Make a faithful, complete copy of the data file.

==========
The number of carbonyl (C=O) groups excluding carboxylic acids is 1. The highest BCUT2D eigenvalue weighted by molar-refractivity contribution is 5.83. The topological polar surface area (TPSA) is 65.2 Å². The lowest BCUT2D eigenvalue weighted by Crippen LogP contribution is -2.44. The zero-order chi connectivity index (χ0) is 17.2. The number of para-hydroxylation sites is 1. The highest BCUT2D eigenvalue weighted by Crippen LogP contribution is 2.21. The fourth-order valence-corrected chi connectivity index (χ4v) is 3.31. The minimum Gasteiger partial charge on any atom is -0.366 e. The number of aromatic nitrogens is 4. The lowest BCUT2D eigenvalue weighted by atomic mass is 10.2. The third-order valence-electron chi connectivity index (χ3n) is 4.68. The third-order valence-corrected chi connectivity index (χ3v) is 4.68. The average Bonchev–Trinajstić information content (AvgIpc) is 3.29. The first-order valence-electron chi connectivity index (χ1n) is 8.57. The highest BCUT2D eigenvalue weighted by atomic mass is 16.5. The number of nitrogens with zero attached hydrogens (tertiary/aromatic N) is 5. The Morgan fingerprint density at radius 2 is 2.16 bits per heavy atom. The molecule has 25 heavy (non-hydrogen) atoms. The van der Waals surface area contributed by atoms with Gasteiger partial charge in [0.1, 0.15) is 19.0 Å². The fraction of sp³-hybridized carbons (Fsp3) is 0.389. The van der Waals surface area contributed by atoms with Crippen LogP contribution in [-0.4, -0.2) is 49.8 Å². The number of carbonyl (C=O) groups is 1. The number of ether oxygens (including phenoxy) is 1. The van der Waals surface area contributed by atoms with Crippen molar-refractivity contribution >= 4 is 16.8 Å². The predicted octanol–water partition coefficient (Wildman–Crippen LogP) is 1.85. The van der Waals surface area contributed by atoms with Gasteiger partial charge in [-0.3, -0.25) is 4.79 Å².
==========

The number of carbonyl (C=O) groups excluding carboxylic acids is 1. The highest BCUT2D eigenvalue weighted by molar-refractivity contribution is 5.83. The topological polar surface area (TPSA) is 65.2 Å². The lowest BCUT2D eigenvalue weighted by Crippen LogP contribution is -2.44. The zero-order chi connectivity index (χ0) is 17.2. The number of para-hydroxylation sites is 1. The highest BCUT2D eigenvalue weighted by Crippen LogP contribution is 2.21. The fourth-order valence-corrected chi connectivity index (χ4v) is 3.31. The minimum Gasteiger partial charge on any atom is -0.366 e. The number of aromatic nitrogens is 4. The lowest BCUT2D eigenvalue weighted by atomic mass is 10.2. The third-order valence-electron chi connectivity index (χ3n) is 4.68. The third-order valence-corrected chi connectivity index (χ3v) is 4.68. The average Bonchev–Trinajstić information content (AvgIpc) is 3.29. The first-order valence-electron chi connectivity index (χ1n) is 8.57. The highest BCUT2D eigenvalue weighted by atomic mass is 16.5. The number of nitrogens with zero attached hydrogens (tertiary/aromatic N) is 5. The Morgan fingerprint density at radius 2 is 2.16 bits per heavy atom. The molecule has 25 heavy (non-hydrogen) atoms. The van der Waals surface area contributed by atoms with Gasteiger partial charge in [0.1, 0.15) is 19.0 Å². The fraction of sp³-hybridized carbons (Fsp3) is 0.389. The van der Waals surface area contributed by atoms with Crippen LogP contribution in [-0.4, -0.2) is 49.8 Å². The number of carbonyl (C=O) groups is 1. The number of ether oxygens (including phenoxy) is 1. The van der Waals surface area contributed by atoms with Crippen molar-refractivity contribution >= 4 is 16.8 Å². The predicted octanol–water partition coefficient (Wildman–Crippen LogP) is 1.85. The van der Waals surface area contributed by atoms with Gasteiger partial charge in [-0.3, -0.25) is 4.79 Å².